Mattel asked to scrap Wi-Fi mic Barbie after privacy concerns, which sends recordings of children’s voices over the internet for voice-recognition analysis.
“Hello Barbie” can be connected to Wi-Fi and uses a microphone embedded in Barbie’s belt buckle to record children’s voices and transmit them to cloud servers where they can be stored for up to two years. Mattel’s tech partner called ToyTalk specialise in speech recognition with pre-programmed responses to key words or phrases with the aim of kids feelig like Barbie is “responding” to them.
The real security issue says Linn, is that Mattel will now have the ability to “listen in” on kids at play. “It’s corporate surveillance in the home and exploiting kids who are most vulnerable ”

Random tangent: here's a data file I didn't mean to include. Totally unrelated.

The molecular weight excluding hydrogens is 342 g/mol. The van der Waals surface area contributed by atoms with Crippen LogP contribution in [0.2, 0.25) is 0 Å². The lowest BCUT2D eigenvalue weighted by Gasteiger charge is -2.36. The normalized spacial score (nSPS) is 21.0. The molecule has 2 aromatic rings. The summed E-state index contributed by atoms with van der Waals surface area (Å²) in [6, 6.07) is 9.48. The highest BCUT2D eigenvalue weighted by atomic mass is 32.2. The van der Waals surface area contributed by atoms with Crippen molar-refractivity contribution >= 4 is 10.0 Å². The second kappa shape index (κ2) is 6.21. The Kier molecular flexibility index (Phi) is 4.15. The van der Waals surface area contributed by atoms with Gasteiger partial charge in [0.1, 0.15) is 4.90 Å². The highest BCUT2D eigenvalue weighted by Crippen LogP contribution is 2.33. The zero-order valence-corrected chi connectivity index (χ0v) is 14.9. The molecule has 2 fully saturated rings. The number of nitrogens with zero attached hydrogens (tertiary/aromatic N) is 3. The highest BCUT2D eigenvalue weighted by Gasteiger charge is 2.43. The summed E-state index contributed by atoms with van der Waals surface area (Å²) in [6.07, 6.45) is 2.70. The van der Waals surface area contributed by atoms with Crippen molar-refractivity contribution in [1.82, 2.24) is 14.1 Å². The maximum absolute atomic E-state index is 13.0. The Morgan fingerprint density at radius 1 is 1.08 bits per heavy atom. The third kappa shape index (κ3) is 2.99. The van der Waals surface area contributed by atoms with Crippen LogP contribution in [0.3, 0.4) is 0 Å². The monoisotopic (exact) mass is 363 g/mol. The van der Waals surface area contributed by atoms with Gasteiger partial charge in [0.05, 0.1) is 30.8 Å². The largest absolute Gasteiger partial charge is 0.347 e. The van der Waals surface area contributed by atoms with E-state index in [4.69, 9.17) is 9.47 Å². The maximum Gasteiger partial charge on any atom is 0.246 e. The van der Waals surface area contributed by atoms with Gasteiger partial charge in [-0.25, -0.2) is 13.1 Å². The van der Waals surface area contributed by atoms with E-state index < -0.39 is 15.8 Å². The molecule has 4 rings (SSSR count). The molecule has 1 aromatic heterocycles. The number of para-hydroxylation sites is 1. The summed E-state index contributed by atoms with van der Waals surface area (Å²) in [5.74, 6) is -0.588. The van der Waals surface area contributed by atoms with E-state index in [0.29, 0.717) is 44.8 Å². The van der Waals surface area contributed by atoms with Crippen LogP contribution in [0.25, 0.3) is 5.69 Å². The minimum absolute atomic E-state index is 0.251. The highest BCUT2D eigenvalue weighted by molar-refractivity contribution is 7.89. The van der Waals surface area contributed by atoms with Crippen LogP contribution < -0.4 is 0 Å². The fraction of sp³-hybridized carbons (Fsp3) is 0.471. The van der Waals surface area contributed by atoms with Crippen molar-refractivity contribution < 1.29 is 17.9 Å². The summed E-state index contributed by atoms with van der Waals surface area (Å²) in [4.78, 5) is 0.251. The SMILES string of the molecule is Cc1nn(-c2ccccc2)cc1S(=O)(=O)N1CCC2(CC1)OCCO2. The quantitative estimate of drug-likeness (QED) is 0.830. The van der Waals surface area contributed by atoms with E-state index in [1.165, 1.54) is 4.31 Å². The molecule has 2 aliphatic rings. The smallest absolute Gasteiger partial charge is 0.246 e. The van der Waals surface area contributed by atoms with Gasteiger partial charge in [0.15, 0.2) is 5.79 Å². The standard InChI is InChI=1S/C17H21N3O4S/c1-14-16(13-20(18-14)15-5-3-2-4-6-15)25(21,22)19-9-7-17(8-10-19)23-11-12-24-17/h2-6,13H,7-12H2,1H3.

Mattel executives and tech partner ToyTalk — rejected the statement above saying:
“Mattel is committed to safety and security, and Hello Barbie conforms to applicable government standards, including the Children’s Online Privacy Protection Act,” Cota says. Also, she notes, Hello Barbie’s technology features safeguards “to ensure that stored data is secure and can’t be accessed by unauthorized users.”
All of Barbie’s “responses” will be pre-written, says Oren Jacob, CEO of ToyTalk. “She only says things back that we’ve written for her to say.”
The company does require parental permission to use the audio recordings to improve its future products and to improve speech recognition — but not for marketing of any type, Jacob says. “Parents will be “100% in control of their family data,” he says.
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